Ron’s father, Samuel Popeil was an inventor who sold his inventions thru major department stores and chain stores throughout the U.S. including Sears, Walgreen’s, and Woolworth’s. Ron’s role was to help his father in that endeavor by demonstrating the products in those kinds of stores. His purpose was to persuade the store owners, managers, and buyers that customers would purchase these unique inventions in large quantities. “I used to drum up business for my father’s company by showing how easy it was to sell his products,” Ron says. “Because sales were significant the stores would jump on the bandwagon and order more product from his father.”
The turning point in Ron’s life came when he took a walk down Chicago’s Maxwell Street one day. As he recalls in his autobiography, The Salesman of the Century, “ Maxwell Street was a Chicago tourist attraction as well as a place to sell all sorts of goods. The first time I went there the proverbial light bulb went on in my head. I saw all these people selling products, making sales, pocketing money, and my mind went racing. I can do what they’re doing, I thought, but I think I can do it better than they can.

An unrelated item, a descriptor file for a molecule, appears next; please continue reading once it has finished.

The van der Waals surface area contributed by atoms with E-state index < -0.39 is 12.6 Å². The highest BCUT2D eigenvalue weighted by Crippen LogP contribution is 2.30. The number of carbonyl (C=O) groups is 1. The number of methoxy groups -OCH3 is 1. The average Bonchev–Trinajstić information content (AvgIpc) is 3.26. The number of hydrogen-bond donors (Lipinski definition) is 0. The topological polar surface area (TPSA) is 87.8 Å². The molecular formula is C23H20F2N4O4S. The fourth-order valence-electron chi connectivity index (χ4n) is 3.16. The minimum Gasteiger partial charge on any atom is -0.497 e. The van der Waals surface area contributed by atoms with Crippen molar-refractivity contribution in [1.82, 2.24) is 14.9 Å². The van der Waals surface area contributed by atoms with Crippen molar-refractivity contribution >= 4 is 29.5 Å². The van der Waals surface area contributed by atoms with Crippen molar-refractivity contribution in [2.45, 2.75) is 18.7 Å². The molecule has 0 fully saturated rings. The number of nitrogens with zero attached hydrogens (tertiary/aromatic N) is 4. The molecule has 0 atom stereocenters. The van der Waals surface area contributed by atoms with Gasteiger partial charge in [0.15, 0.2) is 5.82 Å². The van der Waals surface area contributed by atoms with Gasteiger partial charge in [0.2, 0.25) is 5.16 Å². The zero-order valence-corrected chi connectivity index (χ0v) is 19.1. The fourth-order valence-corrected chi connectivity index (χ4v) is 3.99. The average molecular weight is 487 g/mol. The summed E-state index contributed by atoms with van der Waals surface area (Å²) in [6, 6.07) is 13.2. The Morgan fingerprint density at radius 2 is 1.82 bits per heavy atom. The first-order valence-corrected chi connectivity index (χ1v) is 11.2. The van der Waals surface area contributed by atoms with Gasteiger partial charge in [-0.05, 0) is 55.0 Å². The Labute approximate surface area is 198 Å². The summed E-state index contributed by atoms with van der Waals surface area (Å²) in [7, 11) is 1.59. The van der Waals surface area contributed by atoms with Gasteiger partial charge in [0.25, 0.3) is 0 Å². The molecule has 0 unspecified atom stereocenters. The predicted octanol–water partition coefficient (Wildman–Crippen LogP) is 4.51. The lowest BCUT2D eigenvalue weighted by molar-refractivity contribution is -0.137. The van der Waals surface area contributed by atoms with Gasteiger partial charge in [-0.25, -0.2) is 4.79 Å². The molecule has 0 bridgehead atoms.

“So, I gathered up some kitchen products from my father’s factory, he sold them to me at a wholesale price so he made a full profit, and I went down to Maxwell Street on a Sunday to give it a try. I talked, I yelled, I hawked, and it worked! I was stuffing money into my pockets, more money than I had ever seen in my life. I didn’t have to be poor the rest of my life. Through selling I could escape from poverty and the miserable existence I had with my grandparents. I had lived for 16 years in homes without love, and now I finally found a form of affection and human connection through sales.